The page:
Sodastream take on Coca Cola's bottling

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Home carbonation company Sodastream are on a mission to rally support against the dangers of plastic bottle pollution — and getting up the nose of Coke by doing so. Managing editor David Donovan reports.

DID YOU have a Sodastream as a kid? I did. Great, weren't they? Somehow, since then, I've forgotten all about them.

Sadly, I wasn’t even aware they still existed — I though the promise of turning water into soft drink in 10 seconds had gone the way of the slinky and the hula hoop. [Note to self: check to see if slinkies and hula hoops are still popular.]

Well, anyway, this British-based carbonation company, which was established way back in 1903, is still around and, surprisingly at least to me, they now seem to be bigger now than ever. Sodastream's website claims 10 million people have taken their challenge to stop using cans and plastic bottles and that they distribute their home carbonation machines into 40 countries.

Part of the reason hordes of people are turning away from plastic bottles now, it seems, is because of increasing awareness about the wasteful, harmful and polluting effects of plastic bottles, including such environmental blights as the Great Pacific Waste Patch:

It appears Sodastream is to expand its educational “Cage Exhibit” display worldwide in conjunction with an annual “Un-Bottle the World” day on July 16, aimed at rallying support against the dangers of plastic bottle pollution.

The company says the Cage Exhibit is an environmental showcase highlighting the amount of plastic bottles and cans that an average family throws away over 3 years. The contents used in the exhibits are removed from garbage dumps or other trash locations. To raise awareness about the damages of plastic waste, Sodastream will unveil 20 new Cage Exhibits at international airports and other high traffic locations throughout the month of July, beginning on July 16.

According to Sodastream, the participating countries include Australia, the  US, UK, Italy, France, South Africa, Germany, Belgium, Japan, Canada, Norway, New Zealand, Czech Republic, Ireland, Israel, Switzerland, Slovakia, Sweden and Brazil.

Cage Exhibit at OR Tambor International Airport, South Africa.[/caption]

A similar exhibit at Oliver Tambor Airport in South Africa recently provoked a strong reaction from Coca-Cola, who sent a “cease-and-desist” letter to Sodastream urging a removal of their products from the exhibit as it “infringes on Coca-Cola trademark rights.”  Sodastream says it refused to comply, noting that if Coca-Cola claimed ownership rights to the discarded bottles they should take responsibility to clean them up.


The Oliver Tambor exhibit ended its run as scheduled on July 8, while a virtual “Cage Challenge” was recently created on Facebook which Sodastream says attracted over 100,000 followers from 46 countries who supported the call to send used bottles “back to whom they belong” during just the first week.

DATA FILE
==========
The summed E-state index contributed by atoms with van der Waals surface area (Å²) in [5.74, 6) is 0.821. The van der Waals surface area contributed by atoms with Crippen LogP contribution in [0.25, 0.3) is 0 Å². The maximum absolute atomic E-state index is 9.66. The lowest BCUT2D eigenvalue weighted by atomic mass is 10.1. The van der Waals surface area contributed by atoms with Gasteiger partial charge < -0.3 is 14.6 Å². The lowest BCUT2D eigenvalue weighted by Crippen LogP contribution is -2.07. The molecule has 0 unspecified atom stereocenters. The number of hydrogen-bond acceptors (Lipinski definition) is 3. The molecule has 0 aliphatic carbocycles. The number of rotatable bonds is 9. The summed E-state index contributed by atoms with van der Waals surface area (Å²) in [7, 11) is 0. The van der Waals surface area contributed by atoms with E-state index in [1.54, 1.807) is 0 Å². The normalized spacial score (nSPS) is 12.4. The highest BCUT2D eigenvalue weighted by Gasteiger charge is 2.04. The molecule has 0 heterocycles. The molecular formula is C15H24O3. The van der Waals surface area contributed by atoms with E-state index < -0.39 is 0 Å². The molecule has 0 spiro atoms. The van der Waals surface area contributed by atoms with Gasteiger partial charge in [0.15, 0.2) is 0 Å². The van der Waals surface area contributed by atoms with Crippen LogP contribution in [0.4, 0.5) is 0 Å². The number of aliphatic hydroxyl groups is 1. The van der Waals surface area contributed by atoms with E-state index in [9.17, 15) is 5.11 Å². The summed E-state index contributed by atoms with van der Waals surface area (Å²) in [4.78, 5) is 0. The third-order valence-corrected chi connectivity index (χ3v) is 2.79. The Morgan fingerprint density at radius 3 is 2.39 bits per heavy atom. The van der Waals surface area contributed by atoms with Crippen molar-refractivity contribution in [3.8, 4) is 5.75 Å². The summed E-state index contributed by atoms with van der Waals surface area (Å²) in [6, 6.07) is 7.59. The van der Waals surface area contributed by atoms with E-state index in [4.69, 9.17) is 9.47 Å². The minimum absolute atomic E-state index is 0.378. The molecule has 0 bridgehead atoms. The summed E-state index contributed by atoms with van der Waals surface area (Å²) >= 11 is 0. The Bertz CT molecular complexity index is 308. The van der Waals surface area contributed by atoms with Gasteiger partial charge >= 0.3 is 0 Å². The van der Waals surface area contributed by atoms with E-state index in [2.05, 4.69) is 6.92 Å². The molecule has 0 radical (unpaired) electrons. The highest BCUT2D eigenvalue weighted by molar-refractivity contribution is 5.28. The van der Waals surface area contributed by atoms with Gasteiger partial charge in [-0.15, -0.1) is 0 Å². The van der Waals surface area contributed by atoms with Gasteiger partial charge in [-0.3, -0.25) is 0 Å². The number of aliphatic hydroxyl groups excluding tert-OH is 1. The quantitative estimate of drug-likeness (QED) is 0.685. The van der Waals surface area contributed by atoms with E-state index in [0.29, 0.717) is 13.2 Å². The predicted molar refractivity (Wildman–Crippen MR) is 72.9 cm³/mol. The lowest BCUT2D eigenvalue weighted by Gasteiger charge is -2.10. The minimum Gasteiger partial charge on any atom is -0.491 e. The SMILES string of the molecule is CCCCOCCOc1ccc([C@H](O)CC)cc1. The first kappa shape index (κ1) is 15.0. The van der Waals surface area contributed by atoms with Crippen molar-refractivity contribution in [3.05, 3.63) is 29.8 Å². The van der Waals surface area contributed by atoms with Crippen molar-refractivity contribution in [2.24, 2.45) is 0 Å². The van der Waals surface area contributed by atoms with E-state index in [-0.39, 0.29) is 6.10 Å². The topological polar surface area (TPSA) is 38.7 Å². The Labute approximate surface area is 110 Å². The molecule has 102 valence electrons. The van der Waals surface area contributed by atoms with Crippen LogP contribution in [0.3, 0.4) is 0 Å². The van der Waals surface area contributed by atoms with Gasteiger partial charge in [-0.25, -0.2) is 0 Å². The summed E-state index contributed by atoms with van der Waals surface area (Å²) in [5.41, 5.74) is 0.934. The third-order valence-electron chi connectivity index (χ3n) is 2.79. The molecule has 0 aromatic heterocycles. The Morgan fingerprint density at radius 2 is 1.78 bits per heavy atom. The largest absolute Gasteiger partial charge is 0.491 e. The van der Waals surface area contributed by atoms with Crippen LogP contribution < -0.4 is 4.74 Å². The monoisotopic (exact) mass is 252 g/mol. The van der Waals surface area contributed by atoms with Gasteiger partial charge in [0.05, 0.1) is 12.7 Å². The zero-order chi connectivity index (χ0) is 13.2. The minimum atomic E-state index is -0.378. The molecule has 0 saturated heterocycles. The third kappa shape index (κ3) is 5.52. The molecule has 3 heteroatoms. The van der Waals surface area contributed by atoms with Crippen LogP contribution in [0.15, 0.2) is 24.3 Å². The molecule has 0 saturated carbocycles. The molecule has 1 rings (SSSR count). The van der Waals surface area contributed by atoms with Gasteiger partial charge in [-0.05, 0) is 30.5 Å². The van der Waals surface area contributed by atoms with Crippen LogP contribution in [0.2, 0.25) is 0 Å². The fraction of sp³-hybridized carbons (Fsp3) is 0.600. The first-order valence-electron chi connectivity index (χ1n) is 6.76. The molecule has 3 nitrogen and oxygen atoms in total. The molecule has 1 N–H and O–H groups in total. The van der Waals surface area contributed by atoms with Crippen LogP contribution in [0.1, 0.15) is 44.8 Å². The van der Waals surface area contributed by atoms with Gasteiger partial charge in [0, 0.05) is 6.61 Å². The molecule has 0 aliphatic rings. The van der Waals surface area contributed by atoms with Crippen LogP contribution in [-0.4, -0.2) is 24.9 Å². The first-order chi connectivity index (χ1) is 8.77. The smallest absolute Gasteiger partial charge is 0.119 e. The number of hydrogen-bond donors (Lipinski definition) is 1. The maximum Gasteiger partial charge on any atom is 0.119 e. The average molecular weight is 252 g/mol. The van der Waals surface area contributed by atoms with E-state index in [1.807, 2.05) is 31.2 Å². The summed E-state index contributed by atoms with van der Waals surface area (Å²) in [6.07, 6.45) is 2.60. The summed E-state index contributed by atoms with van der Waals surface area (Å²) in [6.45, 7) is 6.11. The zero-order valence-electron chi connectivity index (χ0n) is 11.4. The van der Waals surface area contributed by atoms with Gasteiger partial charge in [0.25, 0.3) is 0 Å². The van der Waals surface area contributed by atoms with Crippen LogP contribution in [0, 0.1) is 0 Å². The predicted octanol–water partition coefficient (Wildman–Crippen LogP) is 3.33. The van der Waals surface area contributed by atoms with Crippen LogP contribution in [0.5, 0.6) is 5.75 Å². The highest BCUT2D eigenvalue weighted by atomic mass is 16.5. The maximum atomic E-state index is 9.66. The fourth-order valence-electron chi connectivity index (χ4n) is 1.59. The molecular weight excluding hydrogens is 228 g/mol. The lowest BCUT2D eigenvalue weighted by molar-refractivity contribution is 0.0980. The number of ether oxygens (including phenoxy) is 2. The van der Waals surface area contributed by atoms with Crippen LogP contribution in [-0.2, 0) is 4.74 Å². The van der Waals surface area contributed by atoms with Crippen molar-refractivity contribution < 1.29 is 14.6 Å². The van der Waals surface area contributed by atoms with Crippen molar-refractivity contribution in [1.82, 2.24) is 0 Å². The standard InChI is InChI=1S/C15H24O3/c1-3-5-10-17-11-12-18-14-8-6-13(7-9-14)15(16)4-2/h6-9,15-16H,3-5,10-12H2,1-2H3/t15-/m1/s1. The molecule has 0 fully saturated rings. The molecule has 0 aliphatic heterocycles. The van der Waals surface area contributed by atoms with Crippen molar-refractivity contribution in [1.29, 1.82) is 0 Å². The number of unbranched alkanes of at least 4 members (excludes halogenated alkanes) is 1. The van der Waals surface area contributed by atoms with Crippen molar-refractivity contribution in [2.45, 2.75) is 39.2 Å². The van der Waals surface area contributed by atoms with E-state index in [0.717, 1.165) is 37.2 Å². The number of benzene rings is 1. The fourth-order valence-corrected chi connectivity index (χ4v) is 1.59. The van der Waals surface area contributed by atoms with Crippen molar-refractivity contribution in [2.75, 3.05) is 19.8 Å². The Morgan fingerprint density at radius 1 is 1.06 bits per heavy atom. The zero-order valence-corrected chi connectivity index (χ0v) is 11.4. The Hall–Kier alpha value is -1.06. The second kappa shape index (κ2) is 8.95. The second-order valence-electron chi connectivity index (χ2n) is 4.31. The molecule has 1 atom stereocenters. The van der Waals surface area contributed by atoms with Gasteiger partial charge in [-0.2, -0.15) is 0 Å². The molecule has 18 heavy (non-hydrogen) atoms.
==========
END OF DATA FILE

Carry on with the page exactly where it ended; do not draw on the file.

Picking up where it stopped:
Sodastream's Australian CEO Matt Gabelich says they refuse to be silenced by big plastic bottler producers like Coca Cola.
“It is important to educate people about the damages caused by plastic bottle waste.  Now that we have completed the full term of the cage exhibit in South Africa, we want to continue showing people around the world what Coke does not want them to see.”

Cage Exhibit, USA.

Gabelich says recycling alone is not the answer, as shown by the Great Pacific Garbage Patch:
“To those who believe recycling is the solution we say think again. Every day approximately 1 billion plastic bottles end up in our parks, rivers and landfills, because less than 30% are recycled.  And recycling alone does not address the pollution and oil waste caused by the manufacturing and transportation of these products. 

“The Great Pacific Garbage Patch, reported by some sources to be as large as Texas or France evidences the danger we face by relying on recycling.  We hope that the big soda companies will take responsibility over their garbage, clean it up, and then reconsider their current bottling practices.”

Some specific locations you will find the environmental cage in July and August 2012:

  • Tullamarine Airport , Melbourne.

    • Heathrow airport, UK

      • JFK International airport, USA

        • Charles-De-Gaulle airport, France

          • Frankfurt Central station, Germany

            • Winnipeg International airport, Canada

              • Bratislava International airport, SlovakiaCage

              • [caption id="attachment_19848" align="alignnone" width="453"] Cage Exhibit, Japan.

[Neither Independent Australia nor the author received any compensation for this piece from Sodastream or any other organisation; this story is published by IA as part of its commitment to the environment and support for ethical and innovative business practices. If your business is doing the right thing, perhaps against stiff opposition from big polluters, please get in touch with us.]  

This work is licensed under a Creative Commons Attribution-NonCommercial-NoDerivs 3.0 Australia License
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